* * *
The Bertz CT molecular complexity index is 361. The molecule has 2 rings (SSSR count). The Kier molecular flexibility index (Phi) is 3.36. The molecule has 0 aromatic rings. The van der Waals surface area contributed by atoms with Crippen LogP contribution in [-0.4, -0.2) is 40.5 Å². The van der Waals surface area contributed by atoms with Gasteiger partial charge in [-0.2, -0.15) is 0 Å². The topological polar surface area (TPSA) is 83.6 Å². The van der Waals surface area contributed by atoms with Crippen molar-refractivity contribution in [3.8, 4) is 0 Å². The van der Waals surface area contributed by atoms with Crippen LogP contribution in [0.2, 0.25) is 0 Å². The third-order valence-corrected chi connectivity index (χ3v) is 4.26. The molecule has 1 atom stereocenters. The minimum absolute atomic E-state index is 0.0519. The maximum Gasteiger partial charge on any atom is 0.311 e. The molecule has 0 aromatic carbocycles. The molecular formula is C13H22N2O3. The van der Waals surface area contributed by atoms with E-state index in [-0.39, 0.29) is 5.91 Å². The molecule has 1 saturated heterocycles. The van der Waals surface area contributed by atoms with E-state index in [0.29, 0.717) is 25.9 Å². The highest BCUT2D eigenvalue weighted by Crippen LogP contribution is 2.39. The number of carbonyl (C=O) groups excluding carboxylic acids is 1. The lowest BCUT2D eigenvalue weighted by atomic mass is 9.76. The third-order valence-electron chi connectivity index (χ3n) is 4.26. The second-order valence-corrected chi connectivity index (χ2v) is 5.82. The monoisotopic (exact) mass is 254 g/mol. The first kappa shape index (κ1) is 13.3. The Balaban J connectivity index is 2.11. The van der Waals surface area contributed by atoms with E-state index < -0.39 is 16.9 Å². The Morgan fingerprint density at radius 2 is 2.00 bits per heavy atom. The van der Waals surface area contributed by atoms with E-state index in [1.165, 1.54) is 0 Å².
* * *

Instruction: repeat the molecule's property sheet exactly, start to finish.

The Bertz CT molecular complexity index is 361. The molecule has 2 rings (SSSR count). The Kier molecular flexibility index (Phi) is 3.36. The molecule has 0 aromatic rings. The van der Waals surface area contributed by atoms with Crippen LogP contribution in [-0.4, -0.2) is 40.5 Å². The van der Waals surface area contributed by atoms with Gasteiger partial charge in [-0.2, -0.15) is 0 Å². The topological polar surface area (TPSA) is 83.6 Å². The van der Waals surface area contributed by atoms with Crippen molar-refractivity contribution in [3.8, 4) is 0 Å². The van der Waals surface area contributed by atoms with Crippen LogP contribution in [0.2, 0.25) is 0 Å². The third-order valence-corrected chi connectivity index (χ3v) is 4.26. The molecule has 1 atom stereocenters. The minimum absolute atomic E-state index is 0.0519. The maximum Gasteiger partial charge on any atom is 0.311 e. The molecule has 0 aromatic carbocycles. The molecular formula is C13H22N2O3. The van der Waals surface area contributed by atoms with E-state index in [-0.39, 0.29) is 5.91 Å². The molecule has 1 saturated heterocycles. The van der Waals surface area contributed by atoms with E-state index in [0.29, 0.717) is 25.9 Å². The highest BCUT2D eigenvalue weighted by Crippen LogP contribution is 2.39. The number of carbonyl (C=O) groups excluding carboxylic acids is 1. The lowest BCUT2D eigenvalue weighted by atomic mass is 9.76. The third-order valence-electron chi connectivity index (χ3n) is 4.26. The second-order valence-corrected chi connectivity index (χ2v) is 5.82. The monoisotopic (exact) mass is 254 g/mol. The first kappa shape index (κ1) is 13.3. The Balaban J connectivity index is 2.11. The van der Waals surface area contributed by atoms with E-state index < -0.39 is 16.9 Å². The Morgan fingerprint density at radius 2 is 2.00 bits per heavy atom. The van der Waals surface area contributed by atoms with E-state index in [1.165, 1.54) is 0 Å².